Today we celebrate a remarkable milestone here at Thirty-One Whiskey: our fifth anniversary! Exactly five years ago today we published our first review (specifically, a Cuban cigar review that I had picked up for my wedding). Since then, we’ve published 673 articles — including 541 spirits reviews — and I figured that there would be no better way to celebrate than to grab a bottle of Dalmore that I’ve been wanting to try for quite some time now.
The Dalmore Distillery was established in 1893 by a Scottish entrepreneur named Alexander Matheson. Located in a large meadowland (the Scottish word for big meadowland being “dalmore” — hence, where the distillery derives its name) north of Inverness and adjacent to the Cromarty Firth, the location was ideal for whiskey production.
After 28 years of production, Matheson decided that it was time to move on and started looking for new owners. The two individuals who eventually purchased the distillery were Andrew and Charles Mackenzie, members of the Mackenzie clan. Legend has it that in 1262 this clan had saved King Alexander III of Scotland from a charging stag and, as a reward, the clan had been given lands and the right to use the twelve-pointed Royal Stag as their emblem. Since the purchase of the distillery by the Mackenzies, that same stag emblem has adorned every bottle of whiskey that the Dalmore distillery produced.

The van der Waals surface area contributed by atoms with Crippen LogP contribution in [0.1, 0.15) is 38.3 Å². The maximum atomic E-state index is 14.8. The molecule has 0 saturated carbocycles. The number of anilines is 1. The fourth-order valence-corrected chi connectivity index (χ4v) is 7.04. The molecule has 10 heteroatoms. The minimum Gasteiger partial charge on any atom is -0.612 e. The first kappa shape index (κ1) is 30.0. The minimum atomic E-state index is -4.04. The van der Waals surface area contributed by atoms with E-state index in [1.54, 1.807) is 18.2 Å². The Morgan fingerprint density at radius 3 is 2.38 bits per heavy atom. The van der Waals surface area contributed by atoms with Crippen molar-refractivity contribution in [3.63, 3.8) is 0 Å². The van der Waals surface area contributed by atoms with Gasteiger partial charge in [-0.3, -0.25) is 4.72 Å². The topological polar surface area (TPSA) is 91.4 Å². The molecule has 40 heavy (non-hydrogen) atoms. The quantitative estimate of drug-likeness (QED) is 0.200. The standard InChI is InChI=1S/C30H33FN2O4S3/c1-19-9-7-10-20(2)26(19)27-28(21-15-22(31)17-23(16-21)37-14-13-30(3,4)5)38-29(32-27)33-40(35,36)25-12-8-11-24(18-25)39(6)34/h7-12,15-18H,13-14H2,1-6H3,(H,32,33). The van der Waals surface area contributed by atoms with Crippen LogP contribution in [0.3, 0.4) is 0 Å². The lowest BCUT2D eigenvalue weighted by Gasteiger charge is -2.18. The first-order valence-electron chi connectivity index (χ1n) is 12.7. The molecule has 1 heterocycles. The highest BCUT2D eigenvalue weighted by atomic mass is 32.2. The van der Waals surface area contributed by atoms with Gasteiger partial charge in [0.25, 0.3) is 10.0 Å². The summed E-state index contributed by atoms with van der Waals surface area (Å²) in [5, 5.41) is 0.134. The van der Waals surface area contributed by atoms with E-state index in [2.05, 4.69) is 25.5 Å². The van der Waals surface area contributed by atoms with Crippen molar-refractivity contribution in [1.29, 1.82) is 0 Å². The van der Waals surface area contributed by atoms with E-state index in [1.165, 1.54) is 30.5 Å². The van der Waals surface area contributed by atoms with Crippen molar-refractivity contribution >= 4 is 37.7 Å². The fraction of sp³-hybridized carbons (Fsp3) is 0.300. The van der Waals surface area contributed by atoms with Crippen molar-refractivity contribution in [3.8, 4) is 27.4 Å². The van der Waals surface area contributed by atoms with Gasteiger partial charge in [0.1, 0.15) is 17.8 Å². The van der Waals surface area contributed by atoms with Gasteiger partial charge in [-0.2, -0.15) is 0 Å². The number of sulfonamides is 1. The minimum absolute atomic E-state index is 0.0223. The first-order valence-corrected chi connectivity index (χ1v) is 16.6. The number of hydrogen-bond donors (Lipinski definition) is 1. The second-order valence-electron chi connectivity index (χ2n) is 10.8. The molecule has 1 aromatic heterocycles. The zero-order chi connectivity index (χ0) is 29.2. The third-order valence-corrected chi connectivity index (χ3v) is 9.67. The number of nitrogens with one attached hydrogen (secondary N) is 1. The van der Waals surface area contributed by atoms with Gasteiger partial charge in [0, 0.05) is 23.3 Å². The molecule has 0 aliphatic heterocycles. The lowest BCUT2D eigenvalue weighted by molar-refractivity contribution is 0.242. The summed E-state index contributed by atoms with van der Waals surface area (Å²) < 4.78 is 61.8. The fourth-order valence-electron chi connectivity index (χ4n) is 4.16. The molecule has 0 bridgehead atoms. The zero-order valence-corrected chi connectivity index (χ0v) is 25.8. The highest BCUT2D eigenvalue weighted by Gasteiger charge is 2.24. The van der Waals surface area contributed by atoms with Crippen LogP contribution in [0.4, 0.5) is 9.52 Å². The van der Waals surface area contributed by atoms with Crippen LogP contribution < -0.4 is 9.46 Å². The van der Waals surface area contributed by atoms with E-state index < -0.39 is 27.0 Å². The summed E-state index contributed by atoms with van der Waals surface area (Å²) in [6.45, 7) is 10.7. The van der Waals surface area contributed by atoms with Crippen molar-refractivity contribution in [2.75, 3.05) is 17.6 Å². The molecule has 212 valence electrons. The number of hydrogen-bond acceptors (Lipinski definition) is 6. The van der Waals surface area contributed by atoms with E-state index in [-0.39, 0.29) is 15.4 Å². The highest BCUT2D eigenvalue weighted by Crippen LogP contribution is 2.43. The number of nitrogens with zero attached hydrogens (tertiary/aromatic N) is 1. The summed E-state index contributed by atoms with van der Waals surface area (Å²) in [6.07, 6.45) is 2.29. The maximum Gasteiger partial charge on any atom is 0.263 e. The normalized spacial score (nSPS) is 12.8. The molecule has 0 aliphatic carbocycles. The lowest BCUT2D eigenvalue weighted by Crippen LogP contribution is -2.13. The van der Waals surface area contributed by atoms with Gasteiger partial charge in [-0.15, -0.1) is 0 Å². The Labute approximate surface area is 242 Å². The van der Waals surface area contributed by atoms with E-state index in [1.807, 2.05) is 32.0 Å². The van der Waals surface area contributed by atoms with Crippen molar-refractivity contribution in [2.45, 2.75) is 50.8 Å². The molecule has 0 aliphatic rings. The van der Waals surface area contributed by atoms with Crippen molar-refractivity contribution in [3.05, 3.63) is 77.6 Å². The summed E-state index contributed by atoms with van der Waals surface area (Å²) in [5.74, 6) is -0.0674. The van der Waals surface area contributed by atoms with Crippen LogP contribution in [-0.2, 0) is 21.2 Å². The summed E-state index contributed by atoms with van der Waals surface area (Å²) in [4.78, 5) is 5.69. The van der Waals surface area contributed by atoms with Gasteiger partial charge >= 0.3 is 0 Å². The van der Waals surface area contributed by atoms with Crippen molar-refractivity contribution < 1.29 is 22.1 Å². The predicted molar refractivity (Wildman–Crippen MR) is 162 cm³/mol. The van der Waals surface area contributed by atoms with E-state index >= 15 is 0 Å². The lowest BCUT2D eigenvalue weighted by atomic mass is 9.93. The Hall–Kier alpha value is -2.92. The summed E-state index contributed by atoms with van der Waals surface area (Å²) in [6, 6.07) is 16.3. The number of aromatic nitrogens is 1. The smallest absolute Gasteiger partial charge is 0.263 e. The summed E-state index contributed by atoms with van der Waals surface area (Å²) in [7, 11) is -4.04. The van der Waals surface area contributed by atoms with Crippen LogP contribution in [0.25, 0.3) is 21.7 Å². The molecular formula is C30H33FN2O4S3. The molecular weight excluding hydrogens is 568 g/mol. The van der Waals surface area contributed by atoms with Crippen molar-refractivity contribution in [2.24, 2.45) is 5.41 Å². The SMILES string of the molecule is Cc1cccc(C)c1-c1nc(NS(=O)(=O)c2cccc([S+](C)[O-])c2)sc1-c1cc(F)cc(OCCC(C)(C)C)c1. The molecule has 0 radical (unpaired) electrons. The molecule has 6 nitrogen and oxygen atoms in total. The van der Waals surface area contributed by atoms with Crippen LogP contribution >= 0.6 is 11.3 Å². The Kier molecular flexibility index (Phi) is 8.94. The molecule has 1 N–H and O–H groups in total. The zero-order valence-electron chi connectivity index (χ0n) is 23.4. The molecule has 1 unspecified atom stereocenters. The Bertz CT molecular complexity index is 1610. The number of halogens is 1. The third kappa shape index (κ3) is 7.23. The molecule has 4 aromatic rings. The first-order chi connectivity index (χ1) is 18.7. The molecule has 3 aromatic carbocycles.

Things ran fairly smoothly for the family-run distillery until 1917. With the First World War raging in Europe, the Royal Navy decided to use the remote firth to start producing deep sea naval mines for the war effort. This would have a disastrous effect in 1920, when the Royal Navy accidentally scored a direct hit on the distillery with one of those mines and the resulting explosion and fire destroyed much of it.
Following a lengthy legal battle, the family rebuilt the distillery and continued producing whiskey, which was primarily used in blends for other brands. However, they did produce a single 12-year aged version of a single malt whisky under their own label during this time.